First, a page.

Liar Card Game- Questions
The point of this exercise was to examine the nature, extent, acceptability of various kinds of deception.
Answer the following questions on your blog:
1. Which cards did your group find easiest to place? Which did you find most difficult?
2. How similar or different was your order from that of other groups? Were there any surprises?
3. Were there cases where you’d need more information about the context before placing it?
4. How many of these forms of deception have you engaged in – be honest ?
5. How widespread do you think deception is in the population at large?
6. How do you define a “lie” – which of these cards would you classify as “not a lie” and why?
7. Under what circumstances, if any, is it acceptable to mislead or deceive other people? Should we tell the truth at any cost, or are other things, such as happiness, more important?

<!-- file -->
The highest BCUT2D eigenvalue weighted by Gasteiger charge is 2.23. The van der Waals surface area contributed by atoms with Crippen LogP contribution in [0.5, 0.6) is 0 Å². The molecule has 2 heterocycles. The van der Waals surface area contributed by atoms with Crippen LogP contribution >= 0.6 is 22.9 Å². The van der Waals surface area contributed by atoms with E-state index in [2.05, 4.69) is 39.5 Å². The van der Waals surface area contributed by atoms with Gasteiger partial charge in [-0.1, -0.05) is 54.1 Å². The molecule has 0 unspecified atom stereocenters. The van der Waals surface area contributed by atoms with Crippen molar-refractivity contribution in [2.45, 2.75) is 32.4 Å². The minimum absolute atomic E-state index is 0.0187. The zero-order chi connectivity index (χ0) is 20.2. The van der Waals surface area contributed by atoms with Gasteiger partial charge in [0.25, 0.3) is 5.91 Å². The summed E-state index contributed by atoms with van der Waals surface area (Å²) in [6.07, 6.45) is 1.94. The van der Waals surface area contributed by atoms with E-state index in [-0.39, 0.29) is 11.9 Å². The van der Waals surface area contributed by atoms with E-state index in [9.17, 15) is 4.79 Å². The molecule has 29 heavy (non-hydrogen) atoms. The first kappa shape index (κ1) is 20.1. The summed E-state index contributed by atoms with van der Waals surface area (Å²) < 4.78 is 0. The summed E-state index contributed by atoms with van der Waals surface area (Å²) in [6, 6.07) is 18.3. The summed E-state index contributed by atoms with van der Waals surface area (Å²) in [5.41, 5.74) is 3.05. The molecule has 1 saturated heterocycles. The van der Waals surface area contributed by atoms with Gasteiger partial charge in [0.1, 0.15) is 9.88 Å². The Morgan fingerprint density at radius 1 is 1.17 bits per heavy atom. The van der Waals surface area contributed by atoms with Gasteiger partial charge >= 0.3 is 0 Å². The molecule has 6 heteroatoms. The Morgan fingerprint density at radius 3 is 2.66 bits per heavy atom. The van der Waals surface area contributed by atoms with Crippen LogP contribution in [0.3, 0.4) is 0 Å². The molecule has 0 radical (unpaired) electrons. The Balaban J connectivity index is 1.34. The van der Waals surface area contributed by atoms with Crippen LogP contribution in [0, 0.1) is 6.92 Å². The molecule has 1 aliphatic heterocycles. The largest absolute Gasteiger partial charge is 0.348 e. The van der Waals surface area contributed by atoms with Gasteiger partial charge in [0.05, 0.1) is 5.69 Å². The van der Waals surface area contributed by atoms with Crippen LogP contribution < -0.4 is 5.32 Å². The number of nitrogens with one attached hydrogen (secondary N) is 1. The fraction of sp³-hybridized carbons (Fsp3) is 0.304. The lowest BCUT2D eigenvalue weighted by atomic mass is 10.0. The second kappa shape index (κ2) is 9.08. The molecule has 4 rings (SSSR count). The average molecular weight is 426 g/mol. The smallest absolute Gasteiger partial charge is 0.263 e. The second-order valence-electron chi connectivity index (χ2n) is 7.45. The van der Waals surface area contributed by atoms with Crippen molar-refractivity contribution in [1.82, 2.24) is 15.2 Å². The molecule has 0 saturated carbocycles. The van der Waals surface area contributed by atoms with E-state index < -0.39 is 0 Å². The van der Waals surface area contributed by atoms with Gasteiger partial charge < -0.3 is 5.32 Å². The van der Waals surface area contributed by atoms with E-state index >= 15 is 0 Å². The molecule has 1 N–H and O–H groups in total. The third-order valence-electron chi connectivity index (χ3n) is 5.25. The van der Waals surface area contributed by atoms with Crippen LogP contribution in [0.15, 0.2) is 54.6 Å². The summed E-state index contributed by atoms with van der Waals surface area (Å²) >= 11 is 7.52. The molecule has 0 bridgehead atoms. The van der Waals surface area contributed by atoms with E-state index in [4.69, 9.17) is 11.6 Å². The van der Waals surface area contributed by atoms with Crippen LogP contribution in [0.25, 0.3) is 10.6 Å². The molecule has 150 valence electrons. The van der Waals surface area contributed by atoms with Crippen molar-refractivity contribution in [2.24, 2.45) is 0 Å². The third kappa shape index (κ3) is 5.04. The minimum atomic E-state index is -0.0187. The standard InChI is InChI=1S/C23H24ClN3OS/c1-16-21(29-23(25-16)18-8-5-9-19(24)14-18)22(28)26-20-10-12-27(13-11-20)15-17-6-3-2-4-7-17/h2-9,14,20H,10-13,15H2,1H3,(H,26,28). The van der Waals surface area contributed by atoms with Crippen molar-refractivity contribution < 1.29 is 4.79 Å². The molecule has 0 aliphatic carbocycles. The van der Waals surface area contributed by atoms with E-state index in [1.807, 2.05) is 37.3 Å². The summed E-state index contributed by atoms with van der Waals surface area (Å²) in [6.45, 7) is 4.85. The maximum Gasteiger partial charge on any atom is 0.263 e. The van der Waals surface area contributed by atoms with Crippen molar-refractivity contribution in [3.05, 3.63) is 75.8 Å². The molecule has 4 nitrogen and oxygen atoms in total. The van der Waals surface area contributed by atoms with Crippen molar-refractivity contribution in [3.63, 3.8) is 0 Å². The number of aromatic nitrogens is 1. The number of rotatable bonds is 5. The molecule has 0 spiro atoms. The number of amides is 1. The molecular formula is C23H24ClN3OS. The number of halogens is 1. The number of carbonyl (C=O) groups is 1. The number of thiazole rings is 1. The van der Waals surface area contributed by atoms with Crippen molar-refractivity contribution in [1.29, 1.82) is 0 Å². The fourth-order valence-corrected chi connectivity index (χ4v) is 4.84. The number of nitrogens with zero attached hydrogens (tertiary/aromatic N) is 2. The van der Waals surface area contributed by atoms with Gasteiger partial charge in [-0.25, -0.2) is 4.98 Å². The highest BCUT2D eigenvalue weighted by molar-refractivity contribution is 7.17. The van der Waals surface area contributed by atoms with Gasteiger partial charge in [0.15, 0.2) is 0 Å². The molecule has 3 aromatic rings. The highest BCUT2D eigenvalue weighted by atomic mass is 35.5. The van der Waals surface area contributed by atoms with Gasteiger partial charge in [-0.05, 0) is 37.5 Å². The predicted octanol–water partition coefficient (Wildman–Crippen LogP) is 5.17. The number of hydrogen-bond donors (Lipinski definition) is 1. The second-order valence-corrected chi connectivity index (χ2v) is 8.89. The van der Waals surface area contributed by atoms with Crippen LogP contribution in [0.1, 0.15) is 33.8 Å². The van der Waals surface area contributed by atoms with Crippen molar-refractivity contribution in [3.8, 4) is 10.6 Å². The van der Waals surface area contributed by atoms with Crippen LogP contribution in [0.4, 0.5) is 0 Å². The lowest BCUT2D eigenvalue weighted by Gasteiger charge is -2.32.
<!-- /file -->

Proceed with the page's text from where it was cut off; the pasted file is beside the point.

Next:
– adapted from Richard van de Lagemaat
Cheating: Collaboration? and Part II and Part III
To what extent does technology (cell phones, the Internet, etc.) foster cheating? Do our assessments and expectations (standardized tests, multiple-choice exams, incentives or punishment for performance, increased competition, etc.) motivate students AND teachers to cheat? Has society embraced cheating (“cheats” in gaming, success equated with lying, double-talk, and deception)? Finally, what are the different perspectives involved? Should our notions of what is “cheating” be questioned? How could cheating in school be discouraged and even combatted? What are YOUR ideas?
CHEATING GROUP ACTIVITY and VLOG
SAMPLE VLOGS from class of 2014